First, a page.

Vinyl record albums are no longer produced in the quantities they once were, having been replaced by magnetic then digital media. However, the original issues are now collector's items. It is important for collectors to identify the edition of a vinyl record album to assess the value. By comparing information and designs on the album’s cover to a reliable reference, you can easily determine the edition of the album.
Obtain a reference listing of vinyl album record catalog numbers. A good source for this is the "Rockin' Records" guide by Jerry Osborne. The guide, updated annually, is available at JerryOsborne.com. You can find previous years’ guides at amazon.com. Osborne’s resource is by far the best choice and most easily obtained.
Another source is the catalog issued by the record company that produced the vinyl album. If you are using this as your guide, keep in mind that you must have the catalog that was issued when the vinyl album was in print. In other words, once the record was no longer being manufactured, it would no longer have been included in the record company’s catalog. You can find record company catalogs on online auction websites such as eBay.com.
Locate the catalog number on the album cover. You can find the catalog number in the fine print on the label of the record itself. It is also usually printed on the back cover. Although some albums have bar codes on the covers, and these bar codes will probably contain the catalog number, it is best to use the printed number instead of the one incorporated into the bar code.
Look up the name of the album and artist in your reference guide. Compare the catalog number on the album cover with the listing in your reference. According to Kurt Lee of the Des Moines, Iowa, Record Collectors Show, if the catalog number is different on the cover than the one in the reference list, the record is considered second edition.
Compare the record company logo and label on the record itself to the reference. Albums that stay in print for many years, such as those by Elvis Presley or the Beatles, may have different cover and label designs, even if the catalog numbers remain the same.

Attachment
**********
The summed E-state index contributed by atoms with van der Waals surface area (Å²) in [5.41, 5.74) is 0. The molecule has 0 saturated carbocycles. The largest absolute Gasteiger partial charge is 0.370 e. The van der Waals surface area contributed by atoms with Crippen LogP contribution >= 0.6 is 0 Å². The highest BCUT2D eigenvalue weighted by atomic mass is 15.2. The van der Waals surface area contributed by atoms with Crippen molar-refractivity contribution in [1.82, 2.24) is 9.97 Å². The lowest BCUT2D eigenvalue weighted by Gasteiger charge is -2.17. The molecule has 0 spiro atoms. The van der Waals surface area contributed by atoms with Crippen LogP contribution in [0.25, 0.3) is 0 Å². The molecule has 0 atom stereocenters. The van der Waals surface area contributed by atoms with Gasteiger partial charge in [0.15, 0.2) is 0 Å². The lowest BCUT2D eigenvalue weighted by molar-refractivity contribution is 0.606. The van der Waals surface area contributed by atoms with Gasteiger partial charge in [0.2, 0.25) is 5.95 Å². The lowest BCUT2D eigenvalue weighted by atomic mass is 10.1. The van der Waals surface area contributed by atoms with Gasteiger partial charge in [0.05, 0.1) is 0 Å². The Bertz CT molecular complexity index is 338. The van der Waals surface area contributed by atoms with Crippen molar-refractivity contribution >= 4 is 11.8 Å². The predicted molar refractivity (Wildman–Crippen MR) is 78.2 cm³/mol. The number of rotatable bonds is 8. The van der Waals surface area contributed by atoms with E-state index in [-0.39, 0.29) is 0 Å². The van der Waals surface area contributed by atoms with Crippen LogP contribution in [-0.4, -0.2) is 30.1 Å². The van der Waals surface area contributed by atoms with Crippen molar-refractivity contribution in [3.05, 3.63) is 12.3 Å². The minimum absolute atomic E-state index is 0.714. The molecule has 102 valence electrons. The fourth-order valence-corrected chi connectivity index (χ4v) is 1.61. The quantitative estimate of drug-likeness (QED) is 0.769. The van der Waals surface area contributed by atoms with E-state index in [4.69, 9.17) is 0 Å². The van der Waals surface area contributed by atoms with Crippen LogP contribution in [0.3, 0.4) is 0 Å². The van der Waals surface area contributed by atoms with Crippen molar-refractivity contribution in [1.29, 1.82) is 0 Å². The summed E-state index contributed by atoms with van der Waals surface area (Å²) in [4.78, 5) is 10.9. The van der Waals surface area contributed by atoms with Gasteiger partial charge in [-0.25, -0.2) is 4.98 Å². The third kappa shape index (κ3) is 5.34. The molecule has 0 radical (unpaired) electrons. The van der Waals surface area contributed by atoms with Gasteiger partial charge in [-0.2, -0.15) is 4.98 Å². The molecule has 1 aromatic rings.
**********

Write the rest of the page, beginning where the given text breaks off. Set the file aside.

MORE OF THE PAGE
See if the album is a record club issue. There will be small print indicating this on the cover. According to Lee, “Since the early 1960s, LPs have been offered through record clubs via TV and magazine offers. A record club issue will look no different, but the catalog number will be different (many times a number beginning with the prefix 'ST'). Note that sound quality may be slightly lower on these issues, in comparison to an issue direct from the record company.”
Compare the cardboard album cover to the original issue depicted in the reference guide. Second editions and later editions may have changes in cover design, such as the words “reissue,” “abridged version” or “previously released"; blank areas or pictures of other albums by the same artist where original liner notes were published on the original version; later publishing or copyright dates; or different record company names. Another change may be that the original “gatefold” album cover has been replaced by a single cover.
Things You'll Need
- Vinyl record album and cover
- Vinyl album edition reference book
Attend local record shows and visit used record shops to educate yourself about vinyl album editions.
Note that each recording company has its own cataloging system, so the catalog number format varies according to what company produced the record.
- Kurt Lee; Des Moines Record Collectors Show; Des Moines, Iowa
- JerryOsborne.com: Rockin’ Records Buyers-Sellers Reference and Price Guide
- Thomas Northcut/Lifesize/Getty Images